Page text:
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Lawmakers in many states pushing to make defect litigation harder

Nationwide, many of the current state statutes regulating construction defects were passed in the 1990s and 2000s. Now, lawmakers in many states are revisiting those statutes, seeking to make it more difficult to sue a builder or developer in order to prevent frivolous claims.

In many places, especially states with heavy new home building, construction defect litigation takes up a huge percentage of the court docket. While some of those claims are legitimate, critics say many suits are filed to take advantage of rules forcing the losing party to pay the winning party’s legal fees, to use as leverage in settlement talks.

Bills in several legislatures hope to stop dubious litigation by raising the standard of evidence plaintiffs must show at the beginning. For example, in many bills the plaintiff would have to present significant detail about how the defendants’ alleged negligence damaged their home. Several lawmakers would also end the automatic payment of the winning party’s legal fees.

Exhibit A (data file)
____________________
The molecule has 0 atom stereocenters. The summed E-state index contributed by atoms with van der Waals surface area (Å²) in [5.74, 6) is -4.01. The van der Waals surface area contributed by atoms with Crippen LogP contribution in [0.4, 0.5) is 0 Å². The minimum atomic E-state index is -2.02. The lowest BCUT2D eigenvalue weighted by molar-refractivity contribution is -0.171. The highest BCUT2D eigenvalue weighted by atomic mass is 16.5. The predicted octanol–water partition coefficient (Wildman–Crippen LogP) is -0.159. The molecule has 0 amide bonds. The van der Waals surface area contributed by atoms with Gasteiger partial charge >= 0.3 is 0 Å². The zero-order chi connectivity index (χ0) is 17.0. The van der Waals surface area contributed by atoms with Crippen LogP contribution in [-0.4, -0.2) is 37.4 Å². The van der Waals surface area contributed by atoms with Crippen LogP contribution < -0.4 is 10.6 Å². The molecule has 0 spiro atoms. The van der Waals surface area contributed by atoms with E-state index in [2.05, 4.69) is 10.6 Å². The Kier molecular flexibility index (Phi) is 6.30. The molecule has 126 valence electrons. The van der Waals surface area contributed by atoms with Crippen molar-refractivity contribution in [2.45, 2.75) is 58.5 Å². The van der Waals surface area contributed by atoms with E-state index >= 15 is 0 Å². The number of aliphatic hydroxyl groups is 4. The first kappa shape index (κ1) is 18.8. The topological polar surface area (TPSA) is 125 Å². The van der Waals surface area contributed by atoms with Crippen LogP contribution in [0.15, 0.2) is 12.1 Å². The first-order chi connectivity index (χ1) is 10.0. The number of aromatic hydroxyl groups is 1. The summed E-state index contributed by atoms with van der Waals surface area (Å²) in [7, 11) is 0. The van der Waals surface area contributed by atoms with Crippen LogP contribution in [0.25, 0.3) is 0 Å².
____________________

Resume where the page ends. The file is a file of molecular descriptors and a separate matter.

Being in the construction industry means being potentially at risk of litigation whenever a property owner claims there is a defect due to negligence. But it would not take many frivolous suits to put a construction company in serious jeopardy. Like homeowners, builders need to be treated fairly by the law, so that they have a chance to assert their rights at trial.

The best way for a builder accused of allowing a defect to occur is to hire a business law attorney with experience in construction cases. He or she can examine the evidence, negotiate a potential settlement or represent the business during trial.

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